Characterisation and Causation

I have been challenged recently and thought I would share the challenge with you all.

The challenge I have faced is in reference to writing characters. The thing is, I guess one has to learn that one cannot simply decide that their hero is going to be broody and cynical because that’s attractive and that’s what they want, nor that their heroine is witty but slightly defensive just because she is.

Characterisation & Causation - Philippa Jane Norman - Author

A broody hero has to have a reason to be broody – remember Darcy? He was brought up to be proud and privileged and made protective and closed by Wickham’s behaviour…

I hear you say ‘What!?! Why can I not decide what my characters are and aren’t like?’

But the thing is, you can, I’m not saying you can’t, I can write any character I want HOWEVER, within characterisation, there must be causation.

Characterisation & Causation - Philippa Jane Norman - Author

Sherlock Holmes was altogether strange and rude creating an enigmatic character and why? Because his intelligence alienated him from others.

Causation is my fancy word – yes, you like it don’t you?

What I mean by that is that, say my hero is broody and cynical (as they all seem to be nowadays), well WHY exactly is he like that? You need to realise that when you are writing you are writing a real human being on paper and a real human being comes with positive and negatives, with issues and baggage in some areas and not in others.

Characterisation & Causation - Philippa Jane Norman - Author

Who can forget the forthright, justice-led and daring conversationalist – Elizabeth Bennett – And why is she all these things we admire? Because she is proud initially (yes, I said that and believe it) and is protective of her sister Jane.

So, I will ask you challenging questions – What is your hero or heroine like? Why are they like that? What in their past has shaped them to be like that? How does that affect their thoughts, actions and reactions? And ultimately, how is that worked out into the future of your book?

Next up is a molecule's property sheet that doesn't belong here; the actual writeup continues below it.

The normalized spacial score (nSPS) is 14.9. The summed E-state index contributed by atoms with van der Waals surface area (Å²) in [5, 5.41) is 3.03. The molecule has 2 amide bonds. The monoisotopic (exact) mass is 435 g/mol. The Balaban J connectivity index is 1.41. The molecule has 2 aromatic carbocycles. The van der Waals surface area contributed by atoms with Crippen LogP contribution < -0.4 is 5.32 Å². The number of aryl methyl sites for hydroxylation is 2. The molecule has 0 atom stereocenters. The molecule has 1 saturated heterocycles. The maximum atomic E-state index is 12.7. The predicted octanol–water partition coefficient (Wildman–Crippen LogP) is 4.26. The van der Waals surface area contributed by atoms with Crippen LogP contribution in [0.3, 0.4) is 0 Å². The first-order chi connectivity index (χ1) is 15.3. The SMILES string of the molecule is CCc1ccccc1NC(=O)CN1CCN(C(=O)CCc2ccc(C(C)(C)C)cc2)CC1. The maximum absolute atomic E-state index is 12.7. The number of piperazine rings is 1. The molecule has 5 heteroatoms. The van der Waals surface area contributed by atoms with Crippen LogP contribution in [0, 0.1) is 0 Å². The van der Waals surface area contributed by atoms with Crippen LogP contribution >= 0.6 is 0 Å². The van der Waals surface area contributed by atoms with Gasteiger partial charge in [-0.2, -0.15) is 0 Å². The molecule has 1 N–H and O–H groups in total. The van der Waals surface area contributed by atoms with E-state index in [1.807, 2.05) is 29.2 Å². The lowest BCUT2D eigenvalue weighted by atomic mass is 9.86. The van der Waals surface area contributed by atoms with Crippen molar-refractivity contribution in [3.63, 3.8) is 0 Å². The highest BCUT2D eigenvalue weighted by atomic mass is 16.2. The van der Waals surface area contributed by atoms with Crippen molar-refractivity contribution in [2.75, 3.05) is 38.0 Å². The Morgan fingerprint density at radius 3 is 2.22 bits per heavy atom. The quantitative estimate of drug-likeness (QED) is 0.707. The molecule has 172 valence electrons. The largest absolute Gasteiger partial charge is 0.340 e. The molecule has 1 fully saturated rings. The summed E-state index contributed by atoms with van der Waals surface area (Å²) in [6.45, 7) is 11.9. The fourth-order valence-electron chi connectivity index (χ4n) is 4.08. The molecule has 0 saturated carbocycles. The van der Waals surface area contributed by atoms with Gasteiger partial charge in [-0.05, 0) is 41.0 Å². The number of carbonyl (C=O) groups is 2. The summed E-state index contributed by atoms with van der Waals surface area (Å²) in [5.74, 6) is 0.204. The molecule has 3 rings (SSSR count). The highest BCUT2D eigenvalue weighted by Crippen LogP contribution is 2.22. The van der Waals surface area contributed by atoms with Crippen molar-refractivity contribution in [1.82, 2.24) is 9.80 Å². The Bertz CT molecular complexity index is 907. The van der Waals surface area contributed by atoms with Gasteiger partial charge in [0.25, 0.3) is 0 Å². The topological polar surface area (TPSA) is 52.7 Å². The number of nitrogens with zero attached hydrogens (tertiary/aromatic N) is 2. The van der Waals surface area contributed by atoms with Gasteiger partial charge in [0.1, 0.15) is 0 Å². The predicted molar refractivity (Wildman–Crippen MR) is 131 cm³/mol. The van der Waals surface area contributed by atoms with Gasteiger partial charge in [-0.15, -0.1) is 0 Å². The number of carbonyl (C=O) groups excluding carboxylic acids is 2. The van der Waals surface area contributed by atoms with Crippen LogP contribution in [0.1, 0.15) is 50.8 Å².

Be aware that, as with humans, your characters aren’t just going to fix themselves in a few pages of heart-to-hearting with another character, no, if it’s a true representation of real life then usually the character will stick with them and shape good and bad situations for them continually.

I shall be answering the above questions for myself as I go back to ‘The Debtor’s Redeemer’ for another revision and I count it a joy – The last time I revised it it completely changed and deepened the story – How will it change, bearing in mind this post, this time!?!

Philippa Jane Keyworth – Author

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2 thoughts on “Characterisation and Causation

  1. cavalrytales

    This is so true.
    I find the baddies difficult. I think I strayed too far to the dark side with one in my first story, mainly because I didn’t consider his background in sufficient depth. It was hinted at, but maybe not clearly enough even for me to see. I’ve tried to put that right in the sequel. More shades of grey this time.

    Heroes are easier I think. They have to be likeable enough that their faults, while essential, are minor enough to be ignored or forgiven. A lot like being married, really 🙂

    Reply
    1. ridiculousauthor Post author

      Haha! That did indeed make me laugh – the comment about being married – so true!

      I agree, perhaps baddies are more difficult, I struggled with this in a fantasy I recently wrote, but with Regency Romances, for the moment, I am struggling with the hero and heroine – lots to still learn and skills to still hone me thinks!

      Reply

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